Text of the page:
Real Garden Twine, String and Raffia
We are proud to be part of the string revolution...by Stephen Spurdon
“Everybody knows about fire and the wheel, but string is one of the most powerful tools and really the most overlooked. It’s relatively invisible until you start looking for it. Then you see it everywhere.”
Saskia Wolsak, University of British Columbia.
The String Revolution
Natural fibres twisted into yarn, yarn into strands and strands into string or rope turns relatively fragile materials into something remarkable for its strength, flexibility and utility. Twine and rope have been incredibly powerful in the development of human culture - ‘the string revolution’ - binding the timbers of the earliest seagoing rafts, sewing together materials, enabling people to sail, fish, fight and play music.
Natural fibres biodegrade so it is rare for archaeologists to find string more than a few thousand years old - a 40,000-year-old carved bone tool for string and rope making has been discovered in Germany and there is other evidence pre-dating that. String must be one of the products of human imagination and skill with the longest history of continuous manufacture.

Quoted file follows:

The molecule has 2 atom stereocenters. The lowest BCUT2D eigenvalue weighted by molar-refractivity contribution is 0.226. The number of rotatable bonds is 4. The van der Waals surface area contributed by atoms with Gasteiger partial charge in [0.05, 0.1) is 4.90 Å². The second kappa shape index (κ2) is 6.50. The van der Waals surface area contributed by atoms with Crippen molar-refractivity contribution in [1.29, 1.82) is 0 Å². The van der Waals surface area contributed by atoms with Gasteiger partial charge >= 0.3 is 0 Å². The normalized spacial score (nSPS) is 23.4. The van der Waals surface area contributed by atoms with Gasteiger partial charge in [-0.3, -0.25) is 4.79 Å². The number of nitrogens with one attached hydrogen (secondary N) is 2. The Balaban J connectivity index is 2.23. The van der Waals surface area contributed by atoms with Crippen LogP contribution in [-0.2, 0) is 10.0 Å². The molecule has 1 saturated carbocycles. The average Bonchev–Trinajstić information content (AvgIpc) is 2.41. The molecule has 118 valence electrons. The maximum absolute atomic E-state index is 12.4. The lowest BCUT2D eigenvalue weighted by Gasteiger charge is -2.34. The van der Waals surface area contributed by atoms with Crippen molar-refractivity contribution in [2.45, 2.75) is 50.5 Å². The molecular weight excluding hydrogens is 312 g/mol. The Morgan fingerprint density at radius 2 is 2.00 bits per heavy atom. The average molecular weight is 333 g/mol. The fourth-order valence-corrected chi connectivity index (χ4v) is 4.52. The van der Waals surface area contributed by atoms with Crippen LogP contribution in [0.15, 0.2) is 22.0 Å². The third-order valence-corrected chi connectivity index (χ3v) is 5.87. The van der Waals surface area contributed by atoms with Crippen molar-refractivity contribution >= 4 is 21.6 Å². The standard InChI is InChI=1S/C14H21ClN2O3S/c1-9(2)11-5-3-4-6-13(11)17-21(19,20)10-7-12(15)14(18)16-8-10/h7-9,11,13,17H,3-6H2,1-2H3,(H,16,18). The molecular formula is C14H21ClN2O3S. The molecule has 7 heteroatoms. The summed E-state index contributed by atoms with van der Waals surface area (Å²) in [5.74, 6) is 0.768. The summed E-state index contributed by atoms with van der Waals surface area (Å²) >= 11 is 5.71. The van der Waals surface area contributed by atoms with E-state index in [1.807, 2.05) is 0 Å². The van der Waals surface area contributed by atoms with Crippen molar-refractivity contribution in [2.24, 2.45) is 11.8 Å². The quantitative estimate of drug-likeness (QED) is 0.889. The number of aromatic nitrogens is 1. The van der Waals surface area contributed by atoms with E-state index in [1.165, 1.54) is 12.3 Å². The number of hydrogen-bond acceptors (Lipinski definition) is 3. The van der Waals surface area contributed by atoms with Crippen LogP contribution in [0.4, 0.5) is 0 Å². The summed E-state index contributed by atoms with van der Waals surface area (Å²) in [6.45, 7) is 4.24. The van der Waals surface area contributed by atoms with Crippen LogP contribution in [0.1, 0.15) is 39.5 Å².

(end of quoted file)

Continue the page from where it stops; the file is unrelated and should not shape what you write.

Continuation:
At Ellicar, we are proud to support a business that continues the tradition of making twine from natural materials. Nutscene began making twine in Scotland in 1922 and continue to do so using traditional methods on the original machinery. They pride themselves on employing local people and on using ethically sourced materials from sustainable crops - principally jute. Their original green twist garden twine, when used to tie up plants, was effectively invisible - ‘not seen’ - from which the name ‘Nutscene’ was derived.
Well, that’s the story….
No sweatshops, no polypropylene, biodegradable, vegan, made in the UK. Proper string.
We stock a range of their raffia, everyday garden twine, more decorative twine in a range of colours including candy twist and, of course, the ‘tin of twine’ designed to leave both hands free.
We use Nutscene twine to tie in plants, to lash bean poles, to bind bunches of flowers and herbs, to secure parcels, in craftwork and in any number of temporary and not so temporary repairs.
Enter our string competition
Tell us about your most innovative, unusual or entertaining use for twine - by email, Twitter or Facebook. Do include a photo if you can. Our favourite idea will win a voucher for two adults' entry to the garden and a spool of Nutscene twine. Last day for entries is 30th September 2020.
Email entries to email@example.com